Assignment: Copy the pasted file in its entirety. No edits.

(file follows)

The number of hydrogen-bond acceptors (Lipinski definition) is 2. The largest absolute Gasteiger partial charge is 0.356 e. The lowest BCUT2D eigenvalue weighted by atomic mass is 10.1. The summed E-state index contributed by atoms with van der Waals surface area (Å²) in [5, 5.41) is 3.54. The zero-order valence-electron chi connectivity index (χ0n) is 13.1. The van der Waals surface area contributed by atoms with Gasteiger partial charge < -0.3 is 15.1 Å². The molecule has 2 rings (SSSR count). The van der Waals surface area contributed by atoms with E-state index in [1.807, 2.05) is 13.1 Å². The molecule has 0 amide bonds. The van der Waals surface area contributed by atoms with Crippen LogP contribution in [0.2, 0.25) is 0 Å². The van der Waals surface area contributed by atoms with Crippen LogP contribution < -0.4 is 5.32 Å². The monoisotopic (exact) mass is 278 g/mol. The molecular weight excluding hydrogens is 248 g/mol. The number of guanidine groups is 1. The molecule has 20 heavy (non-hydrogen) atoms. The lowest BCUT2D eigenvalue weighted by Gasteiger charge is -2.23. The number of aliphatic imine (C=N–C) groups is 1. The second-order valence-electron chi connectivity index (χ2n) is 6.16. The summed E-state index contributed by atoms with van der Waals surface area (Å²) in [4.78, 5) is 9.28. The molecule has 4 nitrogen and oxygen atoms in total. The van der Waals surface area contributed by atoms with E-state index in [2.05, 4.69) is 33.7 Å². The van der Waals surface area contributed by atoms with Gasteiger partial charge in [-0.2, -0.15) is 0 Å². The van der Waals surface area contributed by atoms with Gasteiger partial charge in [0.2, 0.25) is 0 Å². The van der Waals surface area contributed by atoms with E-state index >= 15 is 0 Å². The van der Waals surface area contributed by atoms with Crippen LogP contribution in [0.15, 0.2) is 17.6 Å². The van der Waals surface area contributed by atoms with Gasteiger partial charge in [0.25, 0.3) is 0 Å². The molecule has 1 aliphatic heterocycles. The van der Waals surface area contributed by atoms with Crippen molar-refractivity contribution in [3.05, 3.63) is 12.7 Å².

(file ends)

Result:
The number of hydrogen-bond acceptors (Lipinski definition) is 2. The largest absolute Gasteiger partial charge is 0.356 e. The lowest BCUT2D eigenvalue weighted by atomic mass is 10.1. The summed E-state index contributed by atoms with van der Waals surface area (Å²) in [5, 5.41) is 3.54. The zero-order valence-electron chi connectivity index (χ0n) is 13.1. The van der Waals surface area contributed by atoms with Gasteiger partial charge < -0.3 is 15.1 Å². The molecule has 2 rings (SSSR count). The van der Waals surface area contributed by atoms with E-state index in [1.807, 2.05) is 13.1 Å². The molecule has 0 amide bonds. The van der Waals surface area contributed by atoms with Crippen LogP contribution in [0.2, 0.25) is 0 Å². The van der Waals surface area contributed by atoms with Crippen LogP contribution < -0.4 is 5.32 Å². The monoisotopic (exact) mass is 278 g/mol. The molecular weight excluding hydrogens is 248 g/mol. The number of guanidine groups is 1. The molecule has 20 heavy (non-hydrogen) atoms. The lowest BCUT2D eigenvalue weighted by Gasteiger charge is -2.23. The number of aliphatic imine (C=N–C) groups is 1. The second-order valence-electron chi connectivity index (χ2n) is 6.16. The summed E-state index contributed by atoms with van der Waals surface area (Å²) in [4.78, 5) is 9.28. The molecule has 4 nitrogen and oxygen atoms in total. The van der Waals surface area contributed by atoms with E-state index in [2.05, 4.69) is 33.7 Å². The van der Waals surface area contributed by atoms with Gasteiger partial charge in [-0.2, -0.15) is 0 Å². The van der Waals surface area contributed by atoms with Gasteiger partial charge in [0.2, 0.25) is 0 Å². The van der Waals surface area contributed by atoms with E-state index >= 15 is 0 Å². The van der Waals surface area contributed by atoms with Crippen LogP contribution in [0.15, 0.2) is 17.6 Å². The van der Waals surface area contributed by atoms with Gasteiger partial charge in [0.25, 0.3) is 0 Å². The molecule has 1 aliphatic heterocycles. The van der Waals surface area contributed by atoms with Crippen molar-refractivity contribution in [3.05, 3.63) is 12.7 Å².